It probably was Franco's fault to some degree. I don't get the sense that innovative film-making was really on his list of things to accomplish.

Interesting that the Spanish have done so well at painting, yet haven't produced a great cinema. Kurosawa was a painter originally. And, obviously, Renoir had some good genes. I believe there is a connection. You'd think some of that great Spanish painter stuff would've rubbed off on more of their filmmakers. Bunuel has it, Erice has it.

Jeff said...

I find the dissing of Truffaut to be an outrage, but it just goes to show how much you can be a child of your age. I remember when Michelangelo Antonioni was considered a genius. Who remembers him now?

Regarding the Spanish films and directors... You guys didn't care much for Carmen or El Amor Brujo?

How about Mario Camus as a director (Los Santos Inocentes)?

cowboyangel said...

Jeff,

Antonioni hasn't exactly fallen into oblivion. I believe he made the front page of the New York Times last year when he died.

And Truffaut is respected as well. Again, he had two films listed in the Top 100. I don't think he deserves more than that. There's simply too much great cinema out there. I am surprised that he didn't have more films listed in general.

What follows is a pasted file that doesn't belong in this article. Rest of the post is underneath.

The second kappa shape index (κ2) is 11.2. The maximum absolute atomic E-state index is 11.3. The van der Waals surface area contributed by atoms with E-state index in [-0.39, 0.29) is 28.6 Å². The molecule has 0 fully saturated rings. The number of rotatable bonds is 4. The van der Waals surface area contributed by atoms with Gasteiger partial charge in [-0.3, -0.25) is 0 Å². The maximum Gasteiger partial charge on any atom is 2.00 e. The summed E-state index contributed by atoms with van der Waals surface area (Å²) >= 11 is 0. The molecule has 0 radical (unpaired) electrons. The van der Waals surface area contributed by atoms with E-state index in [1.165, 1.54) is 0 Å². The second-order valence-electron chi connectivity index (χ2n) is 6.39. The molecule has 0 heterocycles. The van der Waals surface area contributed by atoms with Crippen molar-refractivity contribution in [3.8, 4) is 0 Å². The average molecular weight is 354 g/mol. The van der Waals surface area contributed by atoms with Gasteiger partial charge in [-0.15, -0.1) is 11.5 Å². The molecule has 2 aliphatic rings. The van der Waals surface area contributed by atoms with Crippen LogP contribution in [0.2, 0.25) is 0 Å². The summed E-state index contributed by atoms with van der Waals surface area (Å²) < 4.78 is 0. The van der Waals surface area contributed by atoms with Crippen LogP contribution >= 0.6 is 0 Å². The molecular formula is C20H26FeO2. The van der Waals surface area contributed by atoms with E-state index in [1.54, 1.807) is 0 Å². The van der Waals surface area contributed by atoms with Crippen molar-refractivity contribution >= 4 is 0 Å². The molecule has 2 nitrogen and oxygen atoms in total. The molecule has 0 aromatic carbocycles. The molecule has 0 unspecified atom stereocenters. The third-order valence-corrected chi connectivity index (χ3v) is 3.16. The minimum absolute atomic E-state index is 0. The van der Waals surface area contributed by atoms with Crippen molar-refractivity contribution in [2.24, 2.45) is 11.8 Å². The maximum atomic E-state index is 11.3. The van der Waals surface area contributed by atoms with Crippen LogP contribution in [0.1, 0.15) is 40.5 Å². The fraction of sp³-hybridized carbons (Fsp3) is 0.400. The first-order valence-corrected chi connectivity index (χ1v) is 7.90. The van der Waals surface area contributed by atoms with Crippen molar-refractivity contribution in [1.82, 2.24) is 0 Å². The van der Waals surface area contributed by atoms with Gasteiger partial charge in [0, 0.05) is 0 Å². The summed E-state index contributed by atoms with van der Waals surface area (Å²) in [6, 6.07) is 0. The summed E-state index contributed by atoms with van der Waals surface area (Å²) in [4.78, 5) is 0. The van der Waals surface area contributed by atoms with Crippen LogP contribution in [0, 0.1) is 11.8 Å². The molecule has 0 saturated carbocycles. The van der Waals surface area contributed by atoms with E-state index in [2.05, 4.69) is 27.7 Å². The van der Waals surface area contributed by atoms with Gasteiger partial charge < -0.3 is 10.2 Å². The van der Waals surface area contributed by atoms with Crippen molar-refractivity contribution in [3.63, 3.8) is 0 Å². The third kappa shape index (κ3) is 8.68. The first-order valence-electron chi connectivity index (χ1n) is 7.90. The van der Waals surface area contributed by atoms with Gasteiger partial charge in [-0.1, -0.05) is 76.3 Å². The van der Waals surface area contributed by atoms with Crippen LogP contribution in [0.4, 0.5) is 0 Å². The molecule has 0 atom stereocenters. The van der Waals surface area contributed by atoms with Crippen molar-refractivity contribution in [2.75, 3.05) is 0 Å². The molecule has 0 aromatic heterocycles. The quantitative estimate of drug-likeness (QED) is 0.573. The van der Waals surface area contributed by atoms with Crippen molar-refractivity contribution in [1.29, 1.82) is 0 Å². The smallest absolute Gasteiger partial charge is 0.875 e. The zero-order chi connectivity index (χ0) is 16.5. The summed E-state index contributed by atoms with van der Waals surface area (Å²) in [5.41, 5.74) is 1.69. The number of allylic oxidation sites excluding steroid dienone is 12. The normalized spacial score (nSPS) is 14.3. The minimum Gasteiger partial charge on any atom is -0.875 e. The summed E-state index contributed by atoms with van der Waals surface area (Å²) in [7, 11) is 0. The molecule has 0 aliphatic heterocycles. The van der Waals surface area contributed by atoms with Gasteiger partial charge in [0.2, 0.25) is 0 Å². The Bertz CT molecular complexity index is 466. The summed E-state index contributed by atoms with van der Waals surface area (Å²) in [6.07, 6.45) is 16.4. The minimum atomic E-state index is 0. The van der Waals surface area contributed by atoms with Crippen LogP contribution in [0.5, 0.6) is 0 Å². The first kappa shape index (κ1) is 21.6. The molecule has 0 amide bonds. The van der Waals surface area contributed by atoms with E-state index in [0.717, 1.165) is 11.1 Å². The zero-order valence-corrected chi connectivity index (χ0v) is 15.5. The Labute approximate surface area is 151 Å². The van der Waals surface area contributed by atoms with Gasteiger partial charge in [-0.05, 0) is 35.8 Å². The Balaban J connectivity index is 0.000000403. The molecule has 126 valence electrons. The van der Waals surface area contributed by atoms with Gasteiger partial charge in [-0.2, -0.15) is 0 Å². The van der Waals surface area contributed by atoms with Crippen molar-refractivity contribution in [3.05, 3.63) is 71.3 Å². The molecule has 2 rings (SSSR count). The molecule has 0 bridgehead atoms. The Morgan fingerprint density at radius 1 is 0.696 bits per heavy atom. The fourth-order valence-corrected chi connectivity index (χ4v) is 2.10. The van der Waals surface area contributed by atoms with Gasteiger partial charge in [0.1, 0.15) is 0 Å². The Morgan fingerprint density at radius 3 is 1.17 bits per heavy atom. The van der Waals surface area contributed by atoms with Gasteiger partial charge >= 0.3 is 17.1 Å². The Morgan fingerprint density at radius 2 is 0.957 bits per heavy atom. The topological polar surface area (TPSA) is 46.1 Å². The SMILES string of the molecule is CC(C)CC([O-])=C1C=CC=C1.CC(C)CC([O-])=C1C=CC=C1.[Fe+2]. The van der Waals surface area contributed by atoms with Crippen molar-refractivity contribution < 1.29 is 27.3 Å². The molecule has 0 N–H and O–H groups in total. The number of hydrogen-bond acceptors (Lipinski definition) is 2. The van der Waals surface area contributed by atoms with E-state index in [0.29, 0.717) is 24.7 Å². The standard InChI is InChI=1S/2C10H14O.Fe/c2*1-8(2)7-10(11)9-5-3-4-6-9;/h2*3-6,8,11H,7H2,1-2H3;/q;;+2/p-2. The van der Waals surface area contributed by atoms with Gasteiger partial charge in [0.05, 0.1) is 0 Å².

I think part of the issue with Truffaut is that he isn't seen as much of an innovator. And, as Liam commented on in the first post, that's always a big deal to people putting together canons. It's the same in music and literature. Fair or not. Of the New Wave directors, Truffaut most followed the Hollywood models that he and his friends (Godard, Rivette, Rohmer, Chabrol) spoke of so highly when they were young critics. That's probably one reason his films resonate with Americans. But he didn't really go beyond those models. Which might not be a big deal for other directors, but he was part of a group that turned the film world upside down.

I haven't seen anything by Mario Camus. At least that I'm aware of. Liam probably knows his work. I don't remember if his name came up in any of the polls. I'll check.